Little Fairy, all this while, continued, in our Church language, ‘sick and weak.’ The vicar was very sorry, but not afraid. His little man was so bright and merry, that he seemed to him the very spirit of life. He could not dream of his dying. It was sad, to be sure, the little man so many days in his bed, too languid to care for toy or story, quite silent, except when, in the night time, those weird monologues began which showed that the fever had reached his brain. The tones of his pleasant little voice, in those sad flights of memory and fancy, busy with familiar scenes and occupations, sounded wild and plaintive in his ear. And when ‘Wapsie’ was mentioned, sometimes the vicar’s eyes filled, but he smiled through this with a kind of gladness at the child’s affection. ‘It will soon be over, my darling! You will be walking with Wapsie in a week again.’ The sun could as soon cease from shining as little Fairy from living. The thought he would not allow near him.
Doctor Buddle had been six miles away that evening with a patient, and looked in at the vicar’s long after the candles were lighted.
He was not satisfied with little Fairy — not at all satisfied. He put his hand under the clothes and felt his thin, slender limbs — thinner than ever now. Dry and very hot they were — and little man babbling his nonsense about little boys, and his ‘Wapsie,’ and toys, and birds, and the mill-stream, and the church-yard — of which, with so strange a fatality, children, not in romance only, but reality, so often prattle in their feverish wanderings.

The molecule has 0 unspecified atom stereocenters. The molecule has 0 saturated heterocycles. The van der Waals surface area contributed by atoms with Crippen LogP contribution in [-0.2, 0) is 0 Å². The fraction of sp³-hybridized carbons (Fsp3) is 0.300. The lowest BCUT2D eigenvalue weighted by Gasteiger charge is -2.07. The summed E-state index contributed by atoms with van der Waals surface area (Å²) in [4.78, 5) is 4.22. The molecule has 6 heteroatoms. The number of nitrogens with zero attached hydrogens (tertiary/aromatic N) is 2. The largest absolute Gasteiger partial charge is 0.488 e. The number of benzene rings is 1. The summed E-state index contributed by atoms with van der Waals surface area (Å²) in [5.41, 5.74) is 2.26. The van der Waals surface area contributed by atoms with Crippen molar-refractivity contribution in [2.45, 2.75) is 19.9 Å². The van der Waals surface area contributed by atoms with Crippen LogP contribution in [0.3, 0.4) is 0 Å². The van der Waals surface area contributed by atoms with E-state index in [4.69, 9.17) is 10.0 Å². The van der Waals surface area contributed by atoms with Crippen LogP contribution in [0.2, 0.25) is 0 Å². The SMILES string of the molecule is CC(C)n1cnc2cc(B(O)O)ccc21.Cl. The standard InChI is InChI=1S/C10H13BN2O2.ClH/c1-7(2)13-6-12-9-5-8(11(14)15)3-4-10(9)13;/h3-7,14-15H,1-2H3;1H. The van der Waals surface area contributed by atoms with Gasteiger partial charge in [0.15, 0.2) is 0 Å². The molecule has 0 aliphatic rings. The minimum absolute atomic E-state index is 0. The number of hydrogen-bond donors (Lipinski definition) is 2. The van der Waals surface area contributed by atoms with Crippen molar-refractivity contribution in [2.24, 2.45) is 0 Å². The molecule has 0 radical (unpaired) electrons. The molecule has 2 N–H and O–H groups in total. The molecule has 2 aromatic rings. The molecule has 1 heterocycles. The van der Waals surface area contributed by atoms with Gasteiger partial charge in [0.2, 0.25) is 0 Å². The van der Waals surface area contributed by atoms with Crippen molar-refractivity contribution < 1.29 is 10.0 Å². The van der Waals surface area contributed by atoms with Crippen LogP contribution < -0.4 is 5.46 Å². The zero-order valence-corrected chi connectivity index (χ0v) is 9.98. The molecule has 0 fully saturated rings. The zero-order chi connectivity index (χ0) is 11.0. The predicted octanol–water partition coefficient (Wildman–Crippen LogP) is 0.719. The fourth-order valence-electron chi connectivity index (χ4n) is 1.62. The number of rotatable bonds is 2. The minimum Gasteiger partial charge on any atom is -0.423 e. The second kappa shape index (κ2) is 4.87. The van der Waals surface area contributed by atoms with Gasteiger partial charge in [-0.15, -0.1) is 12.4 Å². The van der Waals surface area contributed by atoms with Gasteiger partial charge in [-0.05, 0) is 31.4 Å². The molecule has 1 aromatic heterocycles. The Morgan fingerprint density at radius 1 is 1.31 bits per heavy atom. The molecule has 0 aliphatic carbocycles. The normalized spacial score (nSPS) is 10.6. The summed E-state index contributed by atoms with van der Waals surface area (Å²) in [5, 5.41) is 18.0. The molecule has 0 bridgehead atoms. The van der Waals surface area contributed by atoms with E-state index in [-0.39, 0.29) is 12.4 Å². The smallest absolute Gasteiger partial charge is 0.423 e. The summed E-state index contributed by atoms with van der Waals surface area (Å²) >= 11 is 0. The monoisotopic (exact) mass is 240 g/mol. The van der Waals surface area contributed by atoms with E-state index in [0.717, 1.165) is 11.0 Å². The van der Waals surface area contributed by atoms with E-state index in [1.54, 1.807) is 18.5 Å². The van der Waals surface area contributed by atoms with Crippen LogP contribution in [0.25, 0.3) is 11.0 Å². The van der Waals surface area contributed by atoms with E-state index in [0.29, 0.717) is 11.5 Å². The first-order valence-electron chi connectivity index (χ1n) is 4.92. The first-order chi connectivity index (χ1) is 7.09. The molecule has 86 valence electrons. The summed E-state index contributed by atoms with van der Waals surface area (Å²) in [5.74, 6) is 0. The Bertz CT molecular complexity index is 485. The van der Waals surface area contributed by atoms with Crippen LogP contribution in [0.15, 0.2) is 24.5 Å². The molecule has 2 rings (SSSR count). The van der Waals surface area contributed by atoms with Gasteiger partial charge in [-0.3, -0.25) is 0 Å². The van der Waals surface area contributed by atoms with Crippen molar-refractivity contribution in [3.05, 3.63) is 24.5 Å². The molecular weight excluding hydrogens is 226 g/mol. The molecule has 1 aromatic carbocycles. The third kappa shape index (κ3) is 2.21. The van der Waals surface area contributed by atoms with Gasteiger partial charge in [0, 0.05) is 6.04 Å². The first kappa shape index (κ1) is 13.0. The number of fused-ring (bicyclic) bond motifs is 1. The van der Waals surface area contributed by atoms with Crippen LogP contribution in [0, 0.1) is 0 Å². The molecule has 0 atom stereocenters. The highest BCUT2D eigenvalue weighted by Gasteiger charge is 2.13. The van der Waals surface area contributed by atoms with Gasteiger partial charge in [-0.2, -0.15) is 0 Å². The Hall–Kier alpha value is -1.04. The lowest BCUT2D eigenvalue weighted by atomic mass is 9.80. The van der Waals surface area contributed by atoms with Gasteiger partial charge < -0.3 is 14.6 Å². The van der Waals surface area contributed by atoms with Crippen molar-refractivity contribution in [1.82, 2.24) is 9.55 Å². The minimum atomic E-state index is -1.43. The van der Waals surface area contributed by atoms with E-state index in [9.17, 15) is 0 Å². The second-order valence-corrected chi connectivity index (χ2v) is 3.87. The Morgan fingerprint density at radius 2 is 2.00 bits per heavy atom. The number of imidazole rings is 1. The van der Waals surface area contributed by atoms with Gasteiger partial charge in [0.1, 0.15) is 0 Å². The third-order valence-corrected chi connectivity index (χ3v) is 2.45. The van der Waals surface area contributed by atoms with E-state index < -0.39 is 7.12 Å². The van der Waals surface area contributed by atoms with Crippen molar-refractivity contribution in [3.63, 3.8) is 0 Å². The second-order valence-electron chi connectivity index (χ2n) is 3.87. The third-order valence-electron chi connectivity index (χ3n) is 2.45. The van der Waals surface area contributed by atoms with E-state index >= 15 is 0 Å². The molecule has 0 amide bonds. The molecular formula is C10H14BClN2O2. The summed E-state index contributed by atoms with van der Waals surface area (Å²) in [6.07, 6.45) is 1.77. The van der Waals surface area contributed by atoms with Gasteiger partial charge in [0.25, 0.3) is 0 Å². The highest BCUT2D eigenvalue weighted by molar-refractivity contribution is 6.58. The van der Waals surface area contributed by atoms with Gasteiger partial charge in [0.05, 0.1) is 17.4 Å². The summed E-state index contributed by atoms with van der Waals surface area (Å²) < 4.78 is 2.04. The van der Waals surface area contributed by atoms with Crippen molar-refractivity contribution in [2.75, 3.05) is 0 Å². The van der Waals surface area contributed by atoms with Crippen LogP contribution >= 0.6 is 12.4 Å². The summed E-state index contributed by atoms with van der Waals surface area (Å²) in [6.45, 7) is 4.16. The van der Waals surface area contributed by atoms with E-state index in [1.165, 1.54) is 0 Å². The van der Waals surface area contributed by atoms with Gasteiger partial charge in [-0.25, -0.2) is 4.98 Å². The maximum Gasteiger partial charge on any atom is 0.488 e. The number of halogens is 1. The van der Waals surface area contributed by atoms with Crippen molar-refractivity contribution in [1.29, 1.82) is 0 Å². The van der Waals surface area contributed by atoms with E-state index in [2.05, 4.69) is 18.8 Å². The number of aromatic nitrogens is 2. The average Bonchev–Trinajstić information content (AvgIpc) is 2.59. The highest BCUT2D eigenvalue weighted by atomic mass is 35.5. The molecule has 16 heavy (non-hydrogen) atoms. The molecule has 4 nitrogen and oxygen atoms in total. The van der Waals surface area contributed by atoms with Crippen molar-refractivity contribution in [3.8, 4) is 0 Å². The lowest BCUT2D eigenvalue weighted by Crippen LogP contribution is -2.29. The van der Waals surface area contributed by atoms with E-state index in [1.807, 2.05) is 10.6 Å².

He felt his pulse. He questioned his mamma, and cross-examined the nurse, and looked grave and very much annoyed; and then bethought him of something to be tried; and having given his directions to the maid, he went home in haste, and returned in half an hour with the something in a phial — a few drops in water, and little man sat up, leaning on his Wapsie’s arm, and ‘took it very good,’ his nurse said, approvingly; and he looked at them all wonderingly, for two or three moments, and so tired; and they laid him down again, and then his spoken dreams began once more.
Doctor Buddle was dark and short in his answers to voluble little Mrs. Wylder — though, of course, quite respectful — and the vicar saw him down the narrow stairs, and they turned into the study for a moment, and, said Buddle, in an under tone —
‘He’s very ill — I can say nothing else.’
And there was a pause.
The little colour he had receded from the vicar’s face, for the looks and tones of good-natured Buddle were not to be mistaken. He was reading little Fairy’s death warrant.
‘I see, doctor — I see; you think he’ll die,’ said the vicar, staring at him. ‘Oh doctor, my little Fairy!’
The doctor knew something of the poor vicar’s troubles — of course in a village most things of the kind are known — and often, in his brisk, rough way, he thought as, with a nod and a word, he passed the lank cleric, under the trees or across the common, with his bright, prattling, sunny-haired little boy by the hand — or encountered them telling stories on the stile, near the castle meadow — what a gleam of sunshine was always dancing about his path, in that smiling, wayward, loving little fellow — and now a long Icelandic winter was coming, and his path was to know that light no more.
‘With children, you know, I— I always say there’s a chance — but you are right to look the thing in the face — and I’ll be here the first call in the morning; and you know where to find me, in the meantime;’ and the doctor shook hands very hard with the vicar at the hall-door, and made his way homeward — the vicar’s eyes following him till he was out of sight.
Then William Wylder shut the hall-door, and turned about.
Little Fairy’s drum was hanging from a peg on the hat-stand — the drum that was to sound no more in the garden, or up and down the hall, with the bright-haired little drummer’s song. There would be no more interruption now — the vicar would write his sermons undisturbed; no more consolations claimed — no more broken toys to be mended — some of the innocent little rubbish lay in the study. It should never move from that — nor his drum — nor that little hat and cape, hanging on their peg, with the tiny boots underneath.